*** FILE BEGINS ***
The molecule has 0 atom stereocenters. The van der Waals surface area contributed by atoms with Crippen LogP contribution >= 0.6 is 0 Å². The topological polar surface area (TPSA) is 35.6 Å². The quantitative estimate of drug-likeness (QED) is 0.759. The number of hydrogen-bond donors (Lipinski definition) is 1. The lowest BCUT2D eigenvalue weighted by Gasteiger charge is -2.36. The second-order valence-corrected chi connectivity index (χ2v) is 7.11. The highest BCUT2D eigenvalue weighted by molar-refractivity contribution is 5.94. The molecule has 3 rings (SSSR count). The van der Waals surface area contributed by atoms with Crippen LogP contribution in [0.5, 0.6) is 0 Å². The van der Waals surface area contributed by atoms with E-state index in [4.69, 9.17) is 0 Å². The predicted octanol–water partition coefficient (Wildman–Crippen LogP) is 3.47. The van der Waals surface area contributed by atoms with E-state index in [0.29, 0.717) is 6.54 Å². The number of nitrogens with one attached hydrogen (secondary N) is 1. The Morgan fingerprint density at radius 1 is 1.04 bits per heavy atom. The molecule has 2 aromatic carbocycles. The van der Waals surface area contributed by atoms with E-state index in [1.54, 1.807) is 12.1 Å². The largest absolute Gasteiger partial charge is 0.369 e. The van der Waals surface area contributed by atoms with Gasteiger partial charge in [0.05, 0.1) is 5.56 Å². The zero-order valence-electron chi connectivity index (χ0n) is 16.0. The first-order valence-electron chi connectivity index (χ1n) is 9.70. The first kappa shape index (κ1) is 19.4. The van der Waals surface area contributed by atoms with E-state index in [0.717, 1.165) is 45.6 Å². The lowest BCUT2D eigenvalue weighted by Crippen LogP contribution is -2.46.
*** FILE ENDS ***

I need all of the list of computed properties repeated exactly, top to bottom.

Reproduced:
The molecule has 0 atom stereocenters. The van der Waals surface area contributed by atoms with Crippen LogP contribution >= 0.6 is 0 Å². The topological polar surface area (TPSA) is 35.6 Å². The quantitative estimate of drug-likeness (QED) is 0.759. The number of hydrogen-bond donors (Lipinski definition) is 1. The lowest BCUT2D eigenvalue weighted by Gasteiger charge is -2.36. The second-order valence-corrected chi connectivity index (χ2v) is 7.11. The highest BCUT2D eigenvalue weighted by molar-refractivity contribution is 5.94. The molecule has 3 rings (SSSR count). The van der Waals surface area contributed by atoms with Crippen LogP contribution in [0.5, 0.6) is 0 Å². The van der Waals surface area contributed by atoms with E-state index in [4.69, 9.17) is 0 Å². The predicted octanol–water partition coefficient (Wildman–Crippen LogP) is 3.47. The van der Waals surface area contributed by atoms with E-state index in [0.29, 0.717) is 6.54 Å². The number of nitrogens with one attached hydrogen (secondary N) is 1. The Morgan fingerprint density at radius 1 is 1.04 bits per heavy atom. The molecule has 2 aromatic carbocycles. The van der Waals surface area contributed by atoms with E-state index in [1.54, 1.807) is 12.1 Å². The largest absolute Gasteiger partial charge is 0.369 e. The van der Waals surface area contributed by atoms with Gasteiger partial charge in [0.05, 0.1) is 5.56 Å². The zero-order valence-electron chi connectivity index (χ0n) is 16.0. The first-order valence-electron chi connectivity index (χ1n) is 9.70. The first kappa shape index (κ1) is 19.4. The van der Waals surface area contributed by atoms with E-state index in [0.717, 1.165) is 45.6 Å². The lowest BCUT2D eigenvalue weighted by Crippen LogP contribution is -2.46.